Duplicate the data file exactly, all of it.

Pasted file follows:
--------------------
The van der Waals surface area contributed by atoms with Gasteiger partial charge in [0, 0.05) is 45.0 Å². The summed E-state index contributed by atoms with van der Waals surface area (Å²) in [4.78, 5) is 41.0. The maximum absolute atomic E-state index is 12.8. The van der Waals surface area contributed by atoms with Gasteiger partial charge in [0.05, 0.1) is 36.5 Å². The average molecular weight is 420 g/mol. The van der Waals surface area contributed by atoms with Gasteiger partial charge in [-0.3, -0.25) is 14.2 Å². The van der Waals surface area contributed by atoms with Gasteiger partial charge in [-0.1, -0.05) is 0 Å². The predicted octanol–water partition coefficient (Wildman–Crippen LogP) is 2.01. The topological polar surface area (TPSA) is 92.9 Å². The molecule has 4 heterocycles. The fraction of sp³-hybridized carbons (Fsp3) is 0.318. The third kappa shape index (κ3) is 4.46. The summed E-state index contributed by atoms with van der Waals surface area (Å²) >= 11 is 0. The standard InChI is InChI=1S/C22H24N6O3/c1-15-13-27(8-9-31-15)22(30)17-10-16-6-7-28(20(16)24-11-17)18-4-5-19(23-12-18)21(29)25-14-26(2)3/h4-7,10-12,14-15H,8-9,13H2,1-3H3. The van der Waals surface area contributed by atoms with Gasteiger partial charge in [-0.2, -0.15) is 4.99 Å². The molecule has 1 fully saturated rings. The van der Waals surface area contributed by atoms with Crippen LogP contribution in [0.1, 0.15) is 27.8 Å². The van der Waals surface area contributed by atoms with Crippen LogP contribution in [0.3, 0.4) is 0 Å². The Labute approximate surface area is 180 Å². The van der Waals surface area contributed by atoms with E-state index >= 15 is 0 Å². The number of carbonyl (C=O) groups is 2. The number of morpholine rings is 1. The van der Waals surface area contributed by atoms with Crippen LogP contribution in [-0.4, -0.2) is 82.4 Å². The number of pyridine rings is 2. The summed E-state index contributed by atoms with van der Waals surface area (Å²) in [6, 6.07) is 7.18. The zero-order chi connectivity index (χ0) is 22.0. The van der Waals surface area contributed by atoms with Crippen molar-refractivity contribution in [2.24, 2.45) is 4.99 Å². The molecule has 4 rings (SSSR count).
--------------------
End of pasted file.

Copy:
The van der Waals surface area contributed by atoms with Gasteiger partial charge in [0, 0.05) is 45.0 Å². The summed E-state index contributed by atoms with van der Waals surface area (Å²) in [4.78, 5) is 41.0. The maximum absolute atomic E-state index is 12.8. The van der Waals surface area contributed by atoms with Gasteiger partial charge in [0.05, 0.1) is 36.5 Å². The average molecular weight is 420 g/mol. The van der Waals surface area contributed by atoms with Gasteiger partial charge in [-0.3, -0.25) is 14.2 Å². The van der Waals surface area contributed by atoms with Gasteiger partial charge in [-0.1, -0.05) is 0 Å². The predicted octanol–water partition coefficient (Wildman–Crippen LogP) is 2.01. The topological polar surface area (TPSA) is 92.9 Å². The molecule has 4 heterocycles. The fraction of sp³-hybridized carbons (Fsp3) is 0.318. The third kappa shape index (κ3) is 4.46. The summed E-state index contributed by atoms with van der Waals surface area (Å²) >= 11 is 0. The standard InChI is InChI=1S/C22H24N6O3/c1-15-13-27(8-9-31-15)22(30)17-10-16-6-7-28(20(16)24-11-17)18-4-5-19(23-12-18)21(29)25-14-26(2)3/h4-7,10-12,14-15H,8-9,13H2,1-3H3. The van der Waals surface area contributed by atoms with Gasteiger partial charge in [-0.2, -0.15) is 4.99 Å². The molecule has 1 fully saturated rings. The van der Waals surface area contributed by atoms with Crippen LogP contribution in [0.1, 0.15) is 27.8 Å². The van der Waals surface area contributed by atoms with Crippen LogP contribution in [0.3, 0.4) is 0 Å². The Labute approximate surface area is 180 Å². The van der Waals surface area contributed by atoms with E-state index >= 15 is 0 Å². The number of carbonyl (C=O) groups is 2. The number of morpholine rings is 1. The van der Waals surface area contributed by atoms with Crippen LogP contribution in [-0.4, -0.2) is 82.4 Å². The number of pyridine rings is 2. The summed E-state index contributed by atoms with van der Waals surface area (Å²) in [6, 6.07) is 7.18. The zero-order chi connectivity index (χ0) is 22.0. The van der Waals surface area contributed by atoms with Crippen molar-refractivity contribution in [2.24, 2.45) is 4.99 Å². The molecule has 4 rings (SSSR count).